Durban - With the appointment of Gary Gold as the Sharks' Director of Rugby, there will be some changes to the way the coaching set-up is structured, but there is also a lot of continuity to build on, reports Sharks website editor Michael Marnewick.
While Brendan Venter took control of the day-to-day coaching responsibilities in last year’s successful Currie Cup campaign, next year he will offer insights and act more as a sounding board for ideas on how to play successful rugby.
The 2014 Currie Cup coaching triumvirate of Brad Macleod-Henderson, Paul Anthony and Sean Everitt will continue to provide support to the Director of Rugby as they did in Super Rugby this year.
But for Director of Rugby, Gold, it is of critical importance that each coach knows his role and is empowered to deliver what is expected of him.
“For clarity, the roles and responsibilities of the coaches will be clearly defined, there won’t be any grey areas,” Gold explains. “Everyone will understand their roles and how they might overlap with others and that’s critically important. The coaches must know exactly what their areas of responsibilities are and the players have to understand what the coaches are responsible for.”
Although Jake White (for the Sharks) and more recently, Gert Smal (Western Province) have taken on the roles of Director of Rugby, it’s a relatively new phenomenon in South Africa.
“This position is fairly new here, but John Smit and I have had a lot of experience with it in the UK,” he points out.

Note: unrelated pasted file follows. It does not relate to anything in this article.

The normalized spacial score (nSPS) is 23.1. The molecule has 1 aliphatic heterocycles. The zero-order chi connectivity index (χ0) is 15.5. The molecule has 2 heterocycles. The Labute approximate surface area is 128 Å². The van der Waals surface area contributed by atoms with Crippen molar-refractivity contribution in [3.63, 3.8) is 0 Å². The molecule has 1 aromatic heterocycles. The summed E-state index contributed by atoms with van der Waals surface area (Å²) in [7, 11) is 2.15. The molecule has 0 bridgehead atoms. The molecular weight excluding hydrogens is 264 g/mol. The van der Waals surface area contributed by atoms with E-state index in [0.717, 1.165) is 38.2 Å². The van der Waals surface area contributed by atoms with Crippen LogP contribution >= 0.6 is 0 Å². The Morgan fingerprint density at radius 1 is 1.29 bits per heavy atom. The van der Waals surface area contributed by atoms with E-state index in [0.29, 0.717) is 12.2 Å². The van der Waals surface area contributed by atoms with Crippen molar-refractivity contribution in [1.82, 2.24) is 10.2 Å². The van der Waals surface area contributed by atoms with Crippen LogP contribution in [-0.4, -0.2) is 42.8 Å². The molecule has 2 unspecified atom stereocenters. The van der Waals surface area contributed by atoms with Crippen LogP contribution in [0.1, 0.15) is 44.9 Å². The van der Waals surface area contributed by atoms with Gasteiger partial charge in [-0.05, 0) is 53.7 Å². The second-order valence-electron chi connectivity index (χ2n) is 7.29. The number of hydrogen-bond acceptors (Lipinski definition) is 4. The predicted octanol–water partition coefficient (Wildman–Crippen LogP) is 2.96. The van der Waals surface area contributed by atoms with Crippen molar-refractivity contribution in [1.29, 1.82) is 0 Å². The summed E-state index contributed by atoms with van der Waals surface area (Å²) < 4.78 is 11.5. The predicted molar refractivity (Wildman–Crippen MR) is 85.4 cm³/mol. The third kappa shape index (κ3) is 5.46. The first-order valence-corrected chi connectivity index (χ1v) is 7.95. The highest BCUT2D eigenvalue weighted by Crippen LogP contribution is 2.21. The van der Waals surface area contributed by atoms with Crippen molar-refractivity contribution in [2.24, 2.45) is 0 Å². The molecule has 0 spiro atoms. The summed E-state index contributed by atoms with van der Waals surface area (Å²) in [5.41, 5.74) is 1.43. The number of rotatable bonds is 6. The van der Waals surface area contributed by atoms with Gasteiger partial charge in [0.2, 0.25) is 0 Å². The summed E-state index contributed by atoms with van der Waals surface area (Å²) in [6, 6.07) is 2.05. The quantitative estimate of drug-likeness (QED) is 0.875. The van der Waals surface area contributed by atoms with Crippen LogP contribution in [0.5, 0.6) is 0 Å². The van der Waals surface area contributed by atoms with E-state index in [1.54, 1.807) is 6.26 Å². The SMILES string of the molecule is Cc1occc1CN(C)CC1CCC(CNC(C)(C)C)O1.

“There is tremendous value derived from that. Someone overseeing junior structures, for example, ensuring there is continuity from the junior ranks and that all the coaches are on the same page. So that what we coach at Super Rugby level is the same brand as at a junior level.”
Sharks CEO John Smit suggests that he didn’t have to deliver much pressure in twisting Venter’s arm to return to Durban after his successful stint last year.
“When he heard Gary’s name, it was a short and easy conversation,” Smit admits.
Gold explains that his working relationship with Venter goes back almost 15 years when he was co-opted to work with him in the UK.
“We starting working together in 2000 when he appointed me as his assistant at London Irish. We enjoyed some really good times over there and were lucky enough to win the National Club Champs together that year.
“Our philosophies are very similar in terms of the type of environment we need to create to be successful. I don’t necessarily believe it’s just in the game plan, I believe it’s in the other detail. In the detail of the individuals you have and how you get the very best out of them.
“The environment needs to be conducive to them wanting to play good rugby and to enjoy what they’re doing. And that’s where we share a common goal; we believe we can share that vision with the players. I’m not saying it’s going to be easy, but it is going to be worth it. It’s about striking that balance with the players. They realise it, they have a strong desire to be successful. We are going to ask a lot of our players in an environment where they will enjoy the rewards.”